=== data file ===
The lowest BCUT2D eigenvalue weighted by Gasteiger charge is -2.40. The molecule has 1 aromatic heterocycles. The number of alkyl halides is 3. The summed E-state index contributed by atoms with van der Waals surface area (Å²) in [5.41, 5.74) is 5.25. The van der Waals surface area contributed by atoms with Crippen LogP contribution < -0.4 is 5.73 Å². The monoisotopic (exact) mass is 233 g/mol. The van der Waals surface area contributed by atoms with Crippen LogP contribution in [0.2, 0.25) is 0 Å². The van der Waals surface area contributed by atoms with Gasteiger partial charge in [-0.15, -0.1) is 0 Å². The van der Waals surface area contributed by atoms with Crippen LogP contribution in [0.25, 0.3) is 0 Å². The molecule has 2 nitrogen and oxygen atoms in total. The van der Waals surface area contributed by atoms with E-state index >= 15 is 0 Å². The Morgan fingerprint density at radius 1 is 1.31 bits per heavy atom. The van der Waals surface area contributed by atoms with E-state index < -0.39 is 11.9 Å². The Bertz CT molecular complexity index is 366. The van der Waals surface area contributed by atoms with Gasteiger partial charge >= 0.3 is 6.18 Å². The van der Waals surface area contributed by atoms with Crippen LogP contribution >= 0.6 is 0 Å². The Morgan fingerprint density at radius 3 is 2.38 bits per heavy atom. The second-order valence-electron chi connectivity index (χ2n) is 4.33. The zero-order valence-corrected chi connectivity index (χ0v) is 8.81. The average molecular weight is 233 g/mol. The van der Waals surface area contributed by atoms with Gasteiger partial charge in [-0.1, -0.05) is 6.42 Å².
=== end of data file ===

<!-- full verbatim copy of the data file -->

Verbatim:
The lowest BCUT2D eigenvalue weighted by Gasteiger charge is -2.40. The molecule has 1 aromatic heterocycles. The number of alkyl halides is 3. The summed E-state index contributed by atoms with van der Waals surface area (Å²) in [5.41, 5.74) is 5.25. The van der Waals surface area contributed by atoms with Crippen LogP contribution < -0.4 is 5.73 Å². The monoisotopic (exact) mass is 233 g/mol. The van der Waals surface area contributed by atoms with Crippen LogP contribution in [0.2, 0.25) is 0 Å². The van der Waals surface area contributed by atoms with Gasteiger partial charge in [-0.15, -0.1) is 0 Å². The van der Waals surface area contributed by atoms with Crippen LogP contribution in [0.25, 0.3) is 0 Å². The molecule has 2 nitrogen and oxygen atoms in total. The van der Waals surface area contributed by atoms with E-state index >= 15 is 0 Å². The Morgan fingerprint density at radius 1 is 1.31 bits per heavy atom. The van der Waals surface area contributed by atoms with E-state index < -0.39 is 11.9 Å². The Bertz CT molecular complexity index is 366. The van der Waals surface area contributed by atoms with Gasteiger partial charge >= 0.3 is 6.18 Å². The van der Waals surface area contributed by atoms with Crippen LogP contribution >= 0.6 is 0 Å². The Morgan fingerprint density at radius 3 is 2.38 bits per heavy atom. The second-order valence-electron chi connectivity index (χ2n) is 4.33. The zero-order valence-corrected chi connectivity index (χ0v) is 8.81. The average molecular weight is 233 g/mol. The van der Waals surface area contributed by atoms with Gasteiger partial charge in [-0.1, -0.05) is 6.42 Å².